Disparities in deportation program raise questions
By Shankar Vedantam
Washington Post Staff Writer
Tuesday, December 21, 2010
Despite vows by the Obama administration to focus its immigration enforcement efforts on criminals, a quarter of those who have been deported through a program called Secure Communities had not been convicted of committing any crime, government statistics show. And that percentage was vastly higher in some jurisdictions, including Prince George’s County, where two-thirds of the 86 undocumented immigrants were not criminals.
The Prince George’s rate of noncriminal deportation was the second-highest in the country among counties or cities with at least 50 removals, according to U.S. Immigration and Customs Enforcement figures through the end of July, the latest numbers made available.
By comparison, 15 percent of the 105 immigrants removed from Prince William County, which has taken a much tougher stance toward illegal immigrants than Prince George’s, were not criminals. Even Maricopa County in Arizona – home to Joe Arpaio, the self-proclaimed “toughest sheriff in America” – deported noncriminals at a rate of less than half that of Prince George’s.
The disparities have left local authorities puzzled and immigrant rights activists outraged.
Immigration officials declined to explain the disparities but defended Secure Communities, which is becoming the nation’s central immigration enforcement mechanism.
Homeland Security Secretary Janet Napolitano recently credited the program with helping to produce a more than 70 percent increase in deportations of criminals, including gang members, murderers and drug traffickers.
“Secure Communities has resulted in the arrest of more than 59,000 convicted criminal aliens, including more than 21,000 convicted of major violent offenses like murder, rape, and the sexual abuse of children,” Napolitano said.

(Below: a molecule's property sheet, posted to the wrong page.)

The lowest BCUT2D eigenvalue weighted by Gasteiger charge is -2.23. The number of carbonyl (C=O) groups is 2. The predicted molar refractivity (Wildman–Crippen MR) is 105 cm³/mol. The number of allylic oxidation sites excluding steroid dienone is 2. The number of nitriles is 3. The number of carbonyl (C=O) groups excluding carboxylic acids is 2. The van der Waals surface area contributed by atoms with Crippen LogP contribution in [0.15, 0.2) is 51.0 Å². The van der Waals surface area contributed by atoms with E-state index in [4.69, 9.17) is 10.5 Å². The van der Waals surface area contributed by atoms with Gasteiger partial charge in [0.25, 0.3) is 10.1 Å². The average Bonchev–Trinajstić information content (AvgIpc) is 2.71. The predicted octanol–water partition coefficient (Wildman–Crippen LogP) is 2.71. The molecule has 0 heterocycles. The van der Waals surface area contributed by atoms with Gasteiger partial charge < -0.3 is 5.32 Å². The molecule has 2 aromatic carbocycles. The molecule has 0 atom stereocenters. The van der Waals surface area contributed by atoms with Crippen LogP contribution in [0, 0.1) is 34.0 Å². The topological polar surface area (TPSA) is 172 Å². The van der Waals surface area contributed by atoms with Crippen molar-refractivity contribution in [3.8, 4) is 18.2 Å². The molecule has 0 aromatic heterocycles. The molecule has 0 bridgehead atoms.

Immigration rights groups say the program has led to the removal of tens of thousands of illegal immigrants who have committed far less serious crimes or none at all.
“The numbers out of Prince George’s are absurd,” said Gustavo Andrade, organizing director of CASA of Maryland, an immigrant rights group that is active in the county. “Even one family destroyed because of this kind of program makes it unacceptable.”
John Erzen, a spokesman for the Prince George’s Department of Corrections, and Maj. Andrew Ellis, a county police spokesman, said they were not aware of any police or jail practices that could explain the numbers. They said that federal authorities decide whom to detain and deport through Secure Communities, which will soon be operating across the country.
The program uses fingerprints collected by local authorities when people are charged with anything from a traffic violation to murder. After the prints are run through a federal database, anyone found to be in the United States illegally can be ordered detained while federal authorities initiate deportation proceedings.
Launched by the George W. Bush administration and expanded dramatically by the Obama administration, Secure Communities is primarily designed to target and deport violent criminals. But it also identifies visa violators, fugitives and those who have crossed the border illegally before.
Beth Gibson, assistant deputy director of ICE, said that some of those listed as noncriminals may have been removed before legal proceedings were completed against them. A person charged with assault and fingerprinted by police, for example, may have been released on bail on the criminal charge and then detained by ICE and deported on immigration charges before the criminal charge was fully prosecuted, she said.